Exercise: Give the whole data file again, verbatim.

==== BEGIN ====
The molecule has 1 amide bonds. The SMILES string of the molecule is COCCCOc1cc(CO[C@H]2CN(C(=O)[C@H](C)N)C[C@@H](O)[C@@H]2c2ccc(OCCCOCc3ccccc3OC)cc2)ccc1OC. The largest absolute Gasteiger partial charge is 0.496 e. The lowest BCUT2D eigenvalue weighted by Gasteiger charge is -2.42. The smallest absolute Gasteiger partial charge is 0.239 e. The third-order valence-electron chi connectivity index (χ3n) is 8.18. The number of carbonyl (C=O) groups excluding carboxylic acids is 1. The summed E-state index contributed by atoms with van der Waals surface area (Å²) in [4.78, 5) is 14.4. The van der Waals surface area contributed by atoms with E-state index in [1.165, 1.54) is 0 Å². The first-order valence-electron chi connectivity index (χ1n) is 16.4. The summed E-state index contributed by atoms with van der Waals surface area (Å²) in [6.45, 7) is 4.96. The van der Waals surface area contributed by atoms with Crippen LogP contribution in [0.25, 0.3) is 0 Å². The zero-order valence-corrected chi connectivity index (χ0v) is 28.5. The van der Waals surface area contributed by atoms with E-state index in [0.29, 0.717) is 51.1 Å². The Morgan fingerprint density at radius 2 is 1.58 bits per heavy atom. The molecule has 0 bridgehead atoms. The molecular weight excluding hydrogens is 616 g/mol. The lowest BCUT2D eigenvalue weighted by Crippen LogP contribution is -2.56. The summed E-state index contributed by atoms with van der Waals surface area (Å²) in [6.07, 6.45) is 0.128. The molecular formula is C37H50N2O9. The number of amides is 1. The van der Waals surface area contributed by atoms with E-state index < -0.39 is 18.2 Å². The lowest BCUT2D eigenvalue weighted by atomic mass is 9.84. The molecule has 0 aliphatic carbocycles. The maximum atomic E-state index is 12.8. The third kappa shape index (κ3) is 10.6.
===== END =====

The molecule has 1 amide bonds. The SMILES string of the molecule is COCCCOc1cc(CO[C@H]2CN(C(=O)[C@H](C)N)C[C@@H](O)[C@@H]2c2ccc(OCCCOCc3ccccc3OC)cc2)ccc1OC. The largest absolute Gasteiger partial charge is 0.496 e. The lowest BCUT2D eigenvalue weighted by Gasteiger charge is -2.42. The smallest absolute Gasteiger partial charge is 0.239 e. The third-order valence-electron chi connectivity index (χ3n) is 8.18. The number of carbonyl (C=O) groups excluding carboxylic acids is 1. The summed E-state index contributed by atoms with van der Waals surface area (Å²) in [4.78, 5) is 14.4. The van der Waals surface area contributed by atoms with E-state index in [1.165, 1.54) is 0 Å². The first-order valence-electron chi connectivity index (χ1n) is 16.4. The summed E-state index contributed by atoms with van der Waals surface area (Å²) in [6.45, 7) is 4.96. The van der Waals surface area contributed by atoms with Crippen LogP contribution in [0.25, 0.3) is 0 Å². The zero-order valence-corrected chi connectivity index (χ0v) is 28.5. The van der Waals surface area contributed by atoms with E-state index in [0.29, 0.717) is 51.1 Å². The Morgan fingerprint density at radius 2 is 1.58 bits per heavy atom. The molecule has 0 bridgehead atoms. The molecular weight excluding hydrogens is 616 g/mol. The lowest BCUT2D eigenvalue weighted by Crippen LogP contribution is -2.56. The summed E-state index contributed by atoms with van der Waals surface area (Å²) in [6.07, 6.45) is 0.128. The molecular formula is C37H50N2O9. The number of amides is 1. The van der Waals surface area contributed by atoms with E-state index < -0.39 is 18.2 Å². The lowest BCUT2D eigenvalue weighted by atomic mass is 9.84. The molecule has 0 aliphatic carbocycles. The maximum atomic E-state index is 12.8. The third kappa shape index (κ3) is 10.6.